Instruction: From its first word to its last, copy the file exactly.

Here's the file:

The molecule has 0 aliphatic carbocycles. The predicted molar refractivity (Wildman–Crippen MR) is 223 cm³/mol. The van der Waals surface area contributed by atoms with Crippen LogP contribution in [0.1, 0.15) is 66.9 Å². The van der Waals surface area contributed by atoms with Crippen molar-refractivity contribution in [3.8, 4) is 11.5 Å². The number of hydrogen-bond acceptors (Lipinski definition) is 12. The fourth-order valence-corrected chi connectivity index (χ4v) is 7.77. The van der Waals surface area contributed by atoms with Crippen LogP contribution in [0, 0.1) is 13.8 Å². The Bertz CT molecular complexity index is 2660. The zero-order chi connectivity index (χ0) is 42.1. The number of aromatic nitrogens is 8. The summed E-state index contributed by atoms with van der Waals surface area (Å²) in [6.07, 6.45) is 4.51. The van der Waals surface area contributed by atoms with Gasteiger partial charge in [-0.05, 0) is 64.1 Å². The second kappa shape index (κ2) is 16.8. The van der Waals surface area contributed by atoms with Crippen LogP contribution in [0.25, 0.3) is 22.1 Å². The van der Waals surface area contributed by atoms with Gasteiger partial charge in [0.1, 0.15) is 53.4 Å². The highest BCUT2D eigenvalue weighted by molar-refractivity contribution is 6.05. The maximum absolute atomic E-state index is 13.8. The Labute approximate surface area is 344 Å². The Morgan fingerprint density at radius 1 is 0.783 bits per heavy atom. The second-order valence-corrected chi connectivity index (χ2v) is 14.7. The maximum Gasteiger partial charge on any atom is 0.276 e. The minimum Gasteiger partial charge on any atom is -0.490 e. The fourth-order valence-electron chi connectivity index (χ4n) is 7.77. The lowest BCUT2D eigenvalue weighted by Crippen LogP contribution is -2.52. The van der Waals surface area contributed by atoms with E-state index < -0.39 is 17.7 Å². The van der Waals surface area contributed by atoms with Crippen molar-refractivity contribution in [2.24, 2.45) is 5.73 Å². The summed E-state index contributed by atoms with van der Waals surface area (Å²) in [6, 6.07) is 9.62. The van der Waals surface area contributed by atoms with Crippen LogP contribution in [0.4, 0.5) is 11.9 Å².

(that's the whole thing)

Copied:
The molecule has 0 aliphatic carbocycles. The predicted molar refractivity (Wildman–Crippen MR) is 223 cm³/mol. The van der Waals surface area contributed by atoms with Crippen LogP contribution in [0.1, 0.15) is 66.9 Å². The van der Waals surface area contributed by atoms with Crippen molar-refractivity contribution in [3.8, 4) is 11.5 Å². The number of hydrogen-bond acceptors (Lipinski definition) is 12. The fourth-order valence-corrected chi connectivity index (χ4v) is 7.77. The van der Waals surface area contributed by atoms with Crippen LogP contribution in [0, 0.1) is 13.8 Å². The Bertz CT molecular complexity index is 2660. The zero-order chi connectivity index (χ0) is 42.1. The number of aromatic nitrogens is 8. The summed E-state index contributed by atoms with van der Waals surface area (Å²) in [6.07, 6.45) is 4.51. The van der Waals surface area contributed by atoms with Gasteiger partial charge in [-0.05, 0) is 64.1 Å². The second kappa shape index (κ2) is 16.8. The van der Waals surface area contributed by atoms with Crippen LogP contribution in [0.25, 0.3) is 22.1 Å². The van der Waals surface area contributed by atoms with Gasteiger partial charge in [0.1, 0.15) is 53.4 Å². The highest BCUT2D eigenvalue weighted by molar-refractivity contribution is 6.05. The maximum absolute atomic E-state index is 13.8. The Labute approximate surface area is 344 Å². The Morgan fingerprint density at radius 1 is 0.783 bits per heavy atom. The second-order valence-corrected chi connectivity index (χ2v) is 14.7. The maximum Gasteiger partial charge on any atom is 0.276 e. The minimum Gasteiger partial charge on any atom is -0.490 e. The fourth-order valence-electron chi connectivity index (χ4n) is 7.77. The lowest BCUT2D eigenvalue weighted by Crippen LogP contribution is -2.52. The van der Waals surface area contributed by atoms with E-state index < -0.39 is 17.7 Å². The van der Waals surface area contributed by atoms with Crippen molar-refractivity contribution in [2.24, 2.45) is 5.73 Å². The summed E-state index contributed by atoms with van der Waals surface area (Å²) in [6, 6.07) is 9.62. The van der Waals surface area contributed by atoms with Crippen LogP contribution in [0.4, 0.5) is 11.9 Å².